Approaches for Helping Seniors Navigate Technology

Caregivers can help improve the lives of seniors by helping them achieve a longer period of independence and self-sufficiency. One way caregivers can do this is by teaching them how to navigate the world of technology. 

Technology doesn’t need to be frustrating for an older adult. It can actually improve their quality of life! For example, staying connected with loved ones who live far away provides emotional healing and eases stress. And with a range of services and resources available online, such as virtual doctor visits, technology can also help seniors stay healthy. 

Of course, learning how to use new technology can be difficult for seniors, so use positivity, patience, and lots of practice to make tech more approachable. Here are five tips for creating a smooth and positive experience as you help teach seniors how to use technology. 

Set Them Up for Success

When helping an older adult set-up their smartphone, tablet, computer, or TV remote, be prepared to accommodate limitations right away and try to head-off unneeded frustration. Increase the size of fonts, set the default view of browser windows to a larger magnification, simplify the desktop and home screen by eliminating unnecessary shortcuts and apps, and even use stickers to mark important buttons. 

As you begin to teach, try comparing a new technology to a concept an older adult is already familiar with using. For example, when explaining web browsing, web addresses could be compared to street addresses. Also, consider creating visual how-to guides that your senior can keep handy for when you’re not around. 

Explain the “Why” to Build Excitement

Before launching into every detail of a new device, take a moment to explain why they might enjoy the technology. For example, if you’re helping set-up a Facebook profile, show them how they can see new pictures of their grandchildren. 

If they’re learning how to browse the Internet, make them smile by showing them their old childhood home on Google Earth. Teach them how to find the online menu for their favorite restaurant or a YouTube tutorial for a hobby they already enjoy. 

Are you teaching them how to use a smartphone? Demonstrate how a new app will save them time. Help them complete their first FaceTime call with an old friend. Download a crossword puzzle app to tap into a hobby they may already enjoy.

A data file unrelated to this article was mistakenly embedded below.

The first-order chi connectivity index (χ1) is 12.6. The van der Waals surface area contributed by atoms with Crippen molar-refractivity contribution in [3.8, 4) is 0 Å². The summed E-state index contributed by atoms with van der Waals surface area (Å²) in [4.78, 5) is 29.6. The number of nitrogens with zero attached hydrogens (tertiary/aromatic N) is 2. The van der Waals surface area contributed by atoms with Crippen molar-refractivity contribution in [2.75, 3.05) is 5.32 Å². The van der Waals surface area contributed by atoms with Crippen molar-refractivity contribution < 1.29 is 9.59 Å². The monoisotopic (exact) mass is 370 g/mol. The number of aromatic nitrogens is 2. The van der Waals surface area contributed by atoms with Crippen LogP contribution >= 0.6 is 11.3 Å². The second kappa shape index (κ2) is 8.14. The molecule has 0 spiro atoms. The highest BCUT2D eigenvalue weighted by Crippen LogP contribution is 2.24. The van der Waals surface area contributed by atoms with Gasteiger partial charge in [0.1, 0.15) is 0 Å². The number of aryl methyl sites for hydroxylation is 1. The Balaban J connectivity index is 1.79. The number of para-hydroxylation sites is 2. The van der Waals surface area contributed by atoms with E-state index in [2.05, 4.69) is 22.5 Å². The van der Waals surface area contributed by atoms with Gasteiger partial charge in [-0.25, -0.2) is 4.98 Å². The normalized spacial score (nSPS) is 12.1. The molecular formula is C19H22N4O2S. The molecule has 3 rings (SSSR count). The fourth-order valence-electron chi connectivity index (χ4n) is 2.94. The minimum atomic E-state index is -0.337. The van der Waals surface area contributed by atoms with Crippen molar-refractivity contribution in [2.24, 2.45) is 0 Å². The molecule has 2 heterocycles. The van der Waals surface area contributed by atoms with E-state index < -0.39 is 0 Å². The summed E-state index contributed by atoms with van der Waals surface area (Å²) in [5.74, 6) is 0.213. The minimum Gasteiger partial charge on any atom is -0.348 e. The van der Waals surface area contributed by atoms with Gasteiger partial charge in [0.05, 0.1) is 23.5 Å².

Your goal? Elicit a “wow’ response and get them excited about learning! You are not just trying to get them to use technology for the sake of technology. You are trying to help them improve their daily life with the help of modern tools. 

Minimize Jargon

Teaching tech is a great lesson in simplification. Your daily vocabulary may not be familiar to an older adult. Words like handle and catfish have a completely different meaning in the world of technology and social media, and abbreviations like URL and LOL will likely need an explanation. 

Be Patient While Teaching

You might be a digital native for whom new tech comes naturally, but your grandparent or parent is not. Be patient when teaching an older adult how to use new technology. They may not ask you to slow down or pause, and they may not ask questions, but build in time for both.

Avoid information overload. Don’t try to teach the computer, smartphone, and tablet in one day. Tackle one device at a time – even a few lessons on each – and then build on their new skills as they gain confidence. 

Lastly, if they want to take handwritten notes – let them! This may be part of their learning style, and when it’s time to practice what they’ve learned, they might appreciate having a guide in their own handwriting and words.

Provide Time to Practice

Give the senior time to practice their new skills while you are available to answer questions. While teaching, let them navigate the device themselves instead of showing them everything. This is where your lesson in patience comes in handy!

Again, knowing how to click, tap, and swipe comes naturally to a digital native, but these are new dexterities that an older adult needs time to master. 

We hope these tips are helpful for teaching seniors about technology! Remember, Best Care is your go-to resource for family caregivers. Are you caring for a family member and would like to know how you can get paid? Contact Best Care today! A staff member will be happy to help you.